Hirte said Tuesday that she hopes lawmakers will learn about  the plight of people like her daughter Cilivea. She told Wisconsin Examiner that officials should focus on “allowing them to have communication, religion, support systems, being able to be clean and have running water, healthy food.”

“I hope they end the solitary confinement, because that does nobody good,” Hirte added. “When it comes to putting mental illness in a cell block and locking them away, it makes it 100 times worse than a normal person. So I believe there’s just going to be more deaths in the system due to the confinement.”

Messages from Cilivea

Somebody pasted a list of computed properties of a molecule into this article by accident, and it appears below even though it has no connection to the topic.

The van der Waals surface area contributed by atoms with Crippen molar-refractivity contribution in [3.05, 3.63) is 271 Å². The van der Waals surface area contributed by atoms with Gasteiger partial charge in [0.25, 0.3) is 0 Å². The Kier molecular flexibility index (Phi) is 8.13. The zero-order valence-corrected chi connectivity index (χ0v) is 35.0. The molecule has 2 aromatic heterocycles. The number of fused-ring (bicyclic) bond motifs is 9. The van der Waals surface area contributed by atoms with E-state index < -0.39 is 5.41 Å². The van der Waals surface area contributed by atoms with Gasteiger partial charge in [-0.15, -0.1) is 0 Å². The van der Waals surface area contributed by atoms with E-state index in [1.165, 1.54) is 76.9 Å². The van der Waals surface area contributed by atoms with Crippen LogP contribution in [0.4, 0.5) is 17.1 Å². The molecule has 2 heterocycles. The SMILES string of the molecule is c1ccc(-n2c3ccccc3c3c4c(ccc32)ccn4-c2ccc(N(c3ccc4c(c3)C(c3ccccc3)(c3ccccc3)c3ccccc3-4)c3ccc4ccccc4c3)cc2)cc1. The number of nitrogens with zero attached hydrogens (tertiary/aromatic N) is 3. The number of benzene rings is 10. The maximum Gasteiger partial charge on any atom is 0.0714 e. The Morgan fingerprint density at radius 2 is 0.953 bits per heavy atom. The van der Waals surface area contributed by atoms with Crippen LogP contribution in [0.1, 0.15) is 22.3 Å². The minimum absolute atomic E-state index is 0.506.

Over the past several months Hirte has learned more details about what happened to her daughter. Thyrion’s stay at the Milwaukee County Jail lasted most of 2022, after she arrived there in February. Medically private information has been redacted from both the death investigation conducted by the Waukesha County Sheriff’s Department and the Milwaukee District Attorney’s two-page summary decision not to file criminal charges in the case. Wisconsin Examiner obtained both documents through open records requests.

Despite the redactions, it’s clear that Thyrion, who also struggled with mental illness, periodically spent time in the jail’s Special Needs Pod. On Dec. 16, 2022, Thyrion requested help from correctional officers. Correctional officers provided Thyrion with an adult diaper, something they didn’t consider to be useful for self-harm. Some time later, Thyrion signaled for emergency help. When officers arrived in the cell, Thyrion was choking with the diaper lying unworn nearby, but with bits torn off, according to the DA’s letter and the Waukesha Sheriff’s investigative file.